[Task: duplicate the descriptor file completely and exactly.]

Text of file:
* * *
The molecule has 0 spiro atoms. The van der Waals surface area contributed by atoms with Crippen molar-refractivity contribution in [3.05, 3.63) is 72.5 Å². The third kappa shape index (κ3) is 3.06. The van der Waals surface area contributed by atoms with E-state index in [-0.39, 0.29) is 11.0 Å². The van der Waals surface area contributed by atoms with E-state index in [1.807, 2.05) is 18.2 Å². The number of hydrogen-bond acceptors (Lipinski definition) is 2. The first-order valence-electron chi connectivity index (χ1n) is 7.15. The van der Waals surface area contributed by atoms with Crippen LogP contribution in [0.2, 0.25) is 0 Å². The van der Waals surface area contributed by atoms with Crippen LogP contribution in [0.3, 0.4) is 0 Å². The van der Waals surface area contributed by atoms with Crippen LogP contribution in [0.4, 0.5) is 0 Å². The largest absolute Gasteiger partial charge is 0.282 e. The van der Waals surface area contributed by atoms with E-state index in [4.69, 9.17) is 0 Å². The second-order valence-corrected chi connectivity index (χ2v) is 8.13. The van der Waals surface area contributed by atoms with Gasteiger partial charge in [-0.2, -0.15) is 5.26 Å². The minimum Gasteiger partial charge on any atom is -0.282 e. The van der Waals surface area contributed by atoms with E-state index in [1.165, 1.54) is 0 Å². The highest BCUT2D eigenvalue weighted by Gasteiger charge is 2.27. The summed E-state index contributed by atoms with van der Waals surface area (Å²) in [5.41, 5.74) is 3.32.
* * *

The molecule has 0 spiro atoms. The van der Waals surface area contributed by atoms with Crippen molar-refractivity contribution in [3.05, 3.63) is 72.5 Å². The third kappa shape index (κ3) is 3.06. The van der Waals surface area contributed by atoms with E-state index in [-0.39, 0.29) is 11.0 Å². The van der Waals surface area contributed by atoms with E-state index in [1.807, 2.05) is 18.2 Å². The number of hydrogen-bond acceptors (Lipinski definition) is 2. The first-order valence-electron chi connectivity index (χ1n) is 7.15. The van der Waals surface area contributed by atoms with Crippen LogP contribution in [0.2, 0.25) is 0 Å². The van der Waals surface area contributed by atoms with Crippen LogP contribution in [0.3, 0.4) is 0 Å². The van der Waals surface area contributed by atoms with Crippen LogP contribution in [0.4, 0.5) is 0 Å². The largest absolute Gasteiger partial charge is 0.282 e. The van der Waals surface area contributed by atoms with E-state index in [4.69, 9.17) is 0 Å². The second-order valence-corrected chi connectivity index (χ2v) is 8.13. The van der Waals surface area contributed by atoms with Gasteiger partial charge in [-0.2, -0.15) is 5.26 Å². The minimum Gasteiger partial charge on any atom is -0.282 e. The van der Waals surface area contributed by atoms with E-state index in [1.165, 1.54) is 0 Å². The highest BCUT2D eigenvalue weighted by Gasteiger charge is 2.27. The summed E-state index contributed by atoms with van der Waals surface area (Å²) in [5.41, 5.74) is 3.32.